entitled to a complete and accurate statement of all the evidence
considered by the decisionmakers, and all the reasons for the
termination of that interest. Here, the State Defendants admit
that, at the very least, Plaintiff was entitled to twenty-four
hours notice of the TRC hearing and a statement of the reasons
for his removal. See Transcript, at 5, 17, 31; see also Civil
Pre-Trial Order, Schedule C, ¶ 53.*fn3
In relation to these procedural due process requirements, the
State Defendants contended at oral argument that this case
involves nothing more than an "unfortunate set of timing." See
Transcript, at 14. In relation to such timing, the State
Defendants acknowledge that on February 11, 1992 Plaintiff
appeared before the New York State Parole Board at Queensboro
Correctional Facility. State Defendants' 56.1 Statement, ¶ 18.
The following day, February 12, 1992, Plaintiff was advised that
he had been denied parole for an additional two years. Id., ¶
19. On the same day, Plaintiff was referred to the TRC because of
his two-year parole hold. Id. The TRC apparently sensed a great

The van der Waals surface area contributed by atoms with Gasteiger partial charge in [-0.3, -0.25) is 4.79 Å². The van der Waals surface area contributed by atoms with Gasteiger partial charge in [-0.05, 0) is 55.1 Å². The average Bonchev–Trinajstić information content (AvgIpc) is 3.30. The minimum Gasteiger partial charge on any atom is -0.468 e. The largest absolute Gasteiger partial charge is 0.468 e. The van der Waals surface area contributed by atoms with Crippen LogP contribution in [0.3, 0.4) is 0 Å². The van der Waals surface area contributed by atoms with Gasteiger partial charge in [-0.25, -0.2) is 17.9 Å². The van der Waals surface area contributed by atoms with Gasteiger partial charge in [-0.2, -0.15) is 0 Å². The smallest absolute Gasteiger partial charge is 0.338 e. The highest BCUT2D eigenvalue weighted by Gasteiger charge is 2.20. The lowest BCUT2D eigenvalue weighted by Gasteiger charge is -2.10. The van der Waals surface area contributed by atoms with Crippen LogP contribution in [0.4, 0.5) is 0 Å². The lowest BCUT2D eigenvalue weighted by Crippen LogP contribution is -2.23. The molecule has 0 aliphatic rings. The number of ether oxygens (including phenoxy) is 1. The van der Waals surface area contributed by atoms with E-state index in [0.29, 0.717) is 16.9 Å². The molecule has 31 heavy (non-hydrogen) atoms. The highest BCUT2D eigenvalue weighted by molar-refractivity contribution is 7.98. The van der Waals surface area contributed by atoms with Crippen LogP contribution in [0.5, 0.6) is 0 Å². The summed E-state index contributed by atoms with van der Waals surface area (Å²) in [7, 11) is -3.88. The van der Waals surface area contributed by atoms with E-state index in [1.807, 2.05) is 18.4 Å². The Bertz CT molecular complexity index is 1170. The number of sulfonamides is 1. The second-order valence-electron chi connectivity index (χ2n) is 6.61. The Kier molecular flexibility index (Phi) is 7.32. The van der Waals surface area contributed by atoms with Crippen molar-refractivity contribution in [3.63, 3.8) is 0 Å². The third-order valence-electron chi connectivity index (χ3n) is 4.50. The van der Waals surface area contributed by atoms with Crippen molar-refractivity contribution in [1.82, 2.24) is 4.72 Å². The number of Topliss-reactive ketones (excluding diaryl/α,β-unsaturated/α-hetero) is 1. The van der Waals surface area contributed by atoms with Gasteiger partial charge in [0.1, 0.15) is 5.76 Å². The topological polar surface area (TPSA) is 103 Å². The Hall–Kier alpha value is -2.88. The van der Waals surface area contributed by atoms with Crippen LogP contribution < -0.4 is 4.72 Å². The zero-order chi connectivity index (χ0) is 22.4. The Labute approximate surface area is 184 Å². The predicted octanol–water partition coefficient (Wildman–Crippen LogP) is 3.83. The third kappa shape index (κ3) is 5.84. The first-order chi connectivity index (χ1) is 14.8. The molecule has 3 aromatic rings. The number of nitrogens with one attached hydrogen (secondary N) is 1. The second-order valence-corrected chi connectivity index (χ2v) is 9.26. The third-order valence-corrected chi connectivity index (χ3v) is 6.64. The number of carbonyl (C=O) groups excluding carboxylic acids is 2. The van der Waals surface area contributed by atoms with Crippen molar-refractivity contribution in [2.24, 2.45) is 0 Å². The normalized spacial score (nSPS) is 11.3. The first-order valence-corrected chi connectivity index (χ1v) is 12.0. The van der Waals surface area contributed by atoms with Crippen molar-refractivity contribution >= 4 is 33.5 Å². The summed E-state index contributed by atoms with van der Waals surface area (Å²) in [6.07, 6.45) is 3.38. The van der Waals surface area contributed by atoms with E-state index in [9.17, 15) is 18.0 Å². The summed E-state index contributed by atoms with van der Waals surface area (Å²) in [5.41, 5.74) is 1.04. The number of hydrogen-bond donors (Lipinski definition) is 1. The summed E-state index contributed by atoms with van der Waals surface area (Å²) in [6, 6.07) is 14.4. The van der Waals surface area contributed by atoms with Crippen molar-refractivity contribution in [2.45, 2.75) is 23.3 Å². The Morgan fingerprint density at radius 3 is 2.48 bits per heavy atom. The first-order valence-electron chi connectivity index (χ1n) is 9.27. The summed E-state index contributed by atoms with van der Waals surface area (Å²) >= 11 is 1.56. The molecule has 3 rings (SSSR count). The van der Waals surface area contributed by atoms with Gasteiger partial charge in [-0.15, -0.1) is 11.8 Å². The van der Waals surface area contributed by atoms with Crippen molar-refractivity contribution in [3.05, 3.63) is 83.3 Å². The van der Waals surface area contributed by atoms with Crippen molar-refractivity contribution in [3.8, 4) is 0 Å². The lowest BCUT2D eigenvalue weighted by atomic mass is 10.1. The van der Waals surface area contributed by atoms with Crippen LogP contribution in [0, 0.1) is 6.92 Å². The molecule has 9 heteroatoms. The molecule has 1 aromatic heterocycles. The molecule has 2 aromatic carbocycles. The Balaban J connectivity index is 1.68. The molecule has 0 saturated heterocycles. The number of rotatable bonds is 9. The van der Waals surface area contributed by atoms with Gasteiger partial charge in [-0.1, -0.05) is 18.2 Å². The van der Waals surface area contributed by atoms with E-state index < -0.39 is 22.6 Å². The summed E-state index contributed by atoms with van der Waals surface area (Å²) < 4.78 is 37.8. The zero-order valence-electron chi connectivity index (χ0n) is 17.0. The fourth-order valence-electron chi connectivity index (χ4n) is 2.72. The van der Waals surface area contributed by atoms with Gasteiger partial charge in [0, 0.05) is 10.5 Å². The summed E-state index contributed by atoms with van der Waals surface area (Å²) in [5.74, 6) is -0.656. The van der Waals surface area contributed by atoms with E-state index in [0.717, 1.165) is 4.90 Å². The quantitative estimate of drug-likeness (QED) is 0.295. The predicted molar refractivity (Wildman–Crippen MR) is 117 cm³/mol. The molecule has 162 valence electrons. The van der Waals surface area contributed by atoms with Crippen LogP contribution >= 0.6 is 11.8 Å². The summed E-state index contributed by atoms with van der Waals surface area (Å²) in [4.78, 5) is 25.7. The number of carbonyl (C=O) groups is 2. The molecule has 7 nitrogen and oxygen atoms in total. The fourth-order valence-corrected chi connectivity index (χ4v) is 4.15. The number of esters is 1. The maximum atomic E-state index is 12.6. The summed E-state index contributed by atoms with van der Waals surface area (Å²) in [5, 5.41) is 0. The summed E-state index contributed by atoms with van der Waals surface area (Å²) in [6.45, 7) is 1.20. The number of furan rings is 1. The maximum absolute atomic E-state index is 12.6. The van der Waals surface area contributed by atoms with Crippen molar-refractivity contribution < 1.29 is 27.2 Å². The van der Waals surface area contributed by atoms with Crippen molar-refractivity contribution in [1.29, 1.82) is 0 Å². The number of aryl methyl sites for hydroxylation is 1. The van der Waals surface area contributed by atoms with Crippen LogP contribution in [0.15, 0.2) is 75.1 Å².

deal of urgency regarding Plaintiff's parole hold, and brought
Plaintiff before the committee the very same day. Id., ¶ 28. By
letter dated the same day, February 12, 1992, Plaintiff was
advised that with defendant Superintendent Fischer's approval
(also apparently obtained the same day),
the TRC was recommending that Plaintiff be removed from temporary
work release. Id., ¶ 34. Within hours of the February 12, 1992
TRC hearing, Plaintiff was transferred from Queensboro to an
upstate facility. Plaintiff's Rule 56.1 Statement, ¶ 93; Civil
Pre-Trial Order, Schedule C, ¶ 57.
Given the rapid nature of these events, which included (1) a
parole hearing; (2) a TRC referral; (3) a TRC hearing; (4) a TRC
recommendation; (4) obtaining the superintendent's approval of
that recommendation; (5) writing a letter to Plaintiff informing
him of his removal from temporary work release; and (6)
transporting Plaintiff upstate to another facility, it was
impossible for the State Defendants to have given Plaintiff the
constitutionally required twenty-four hour written notice of the
TRC hearing. Nowhere do the State Defendants argue otherwise, and
in fact, they concede this point. See Transcript, at 23-24;
Civil Pre-Trial Order, Schedule C, ¶ 54.
Rather, the heart of the present motion for reconsideration
seems to lie with the "statement of reasons" requirement.
However, because the State Defendants have conceded that they did
not provide Plaintiff with twenty-four hours written notice